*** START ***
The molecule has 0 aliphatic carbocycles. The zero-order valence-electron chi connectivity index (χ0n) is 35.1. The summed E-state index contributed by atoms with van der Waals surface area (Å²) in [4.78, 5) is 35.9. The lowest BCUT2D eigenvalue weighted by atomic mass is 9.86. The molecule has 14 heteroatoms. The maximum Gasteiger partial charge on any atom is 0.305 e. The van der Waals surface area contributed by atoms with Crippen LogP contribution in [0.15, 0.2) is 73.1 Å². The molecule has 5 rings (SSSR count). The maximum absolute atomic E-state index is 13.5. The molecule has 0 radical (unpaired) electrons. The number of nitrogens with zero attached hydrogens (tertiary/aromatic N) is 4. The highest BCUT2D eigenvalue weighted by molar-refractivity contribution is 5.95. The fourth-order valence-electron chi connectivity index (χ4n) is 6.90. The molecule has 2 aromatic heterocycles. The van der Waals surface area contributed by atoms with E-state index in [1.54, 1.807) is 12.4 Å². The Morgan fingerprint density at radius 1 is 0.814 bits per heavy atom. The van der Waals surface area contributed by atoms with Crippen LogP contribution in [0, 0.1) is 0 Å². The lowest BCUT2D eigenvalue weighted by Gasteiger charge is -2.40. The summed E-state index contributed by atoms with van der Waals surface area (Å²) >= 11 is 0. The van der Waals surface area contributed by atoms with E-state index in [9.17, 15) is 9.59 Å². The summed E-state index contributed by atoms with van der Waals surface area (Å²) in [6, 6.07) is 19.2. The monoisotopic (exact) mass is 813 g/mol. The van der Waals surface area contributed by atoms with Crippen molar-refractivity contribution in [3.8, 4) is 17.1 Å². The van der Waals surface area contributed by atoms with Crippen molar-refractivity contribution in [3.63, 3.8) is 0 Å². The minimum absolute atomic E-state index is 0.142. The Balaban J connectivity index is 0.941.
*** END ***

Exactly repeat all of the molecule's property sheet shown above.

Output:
The molecule has 0 aliphatic carbocycles. The zero-order valence-electron chi connectivity index (χ0n) is 35.1. The summed E-state index contributed by atoms with van der Waals surface area (Å²) in [4.78, 5) is 35.9. The lowest BCUT2D eigenvalue weighted by atomic mass is 9.86. The molecule has 14 heteroatoms. The maximum Gasteiger partial charge on any atom is 0.305 e. The van der Waals surface area contributed by atoms with Crippen LogP contribution in [0.15, 0.2) is 73.1 Å². The molecule has 5 rings (SSSR count). The maximum absolute atomic E-state index is 13.5. The molecule has 0 radical (unpaired) electrons. The number of nitrogens with zero attached hydrogens (tertiary/aromatic N) is 4. The highest BCUT2D eigenvalue weighted by molar-refractivity contribution is 5.95. The fourth-order valence-electron chi connectivity index (χ4n) is 6.90. The molecule has 2 aromatic heterocycles. The van der Waals surface area contributed by atoms with E-state index in [1.54, 1.807) is 12.4 Å². The Morgan fingerprint density at radius 1 is 0.814 bits per heavy atom. The van der Waals surface area contributed by atoms with Crippen LogP contribution in [0, 0.1) is 0 Å². The lowest BCUT2D eigenvalue weighted by Gasteiger charge is -2.40. The summed E-state index contributed by atoms with van der Waals surface area (Å²) >= 11 is 0. The van der Waals surface area contributed by atoms with E-state index in [9.17, 15) is 9.59 Å². The summed E-state index contributed by atoms with van der Waals surface area (Å²) in [6, 6.07) is 19.2. The monoisotopic (exact) mass is 813 g/mol. The van der Waals surface area contributed by atoms with Crippen molar-refractivity contribution in [3.8, 4) is 17.1 Å². The van der Waals surface area contributed by atoms with Crippen molar-refractivity contribution in [3.63, 3.8) is 0 Å². The minimum absolute atomic E-state index is 0.142. The Balaban J connectivity index is 0.941.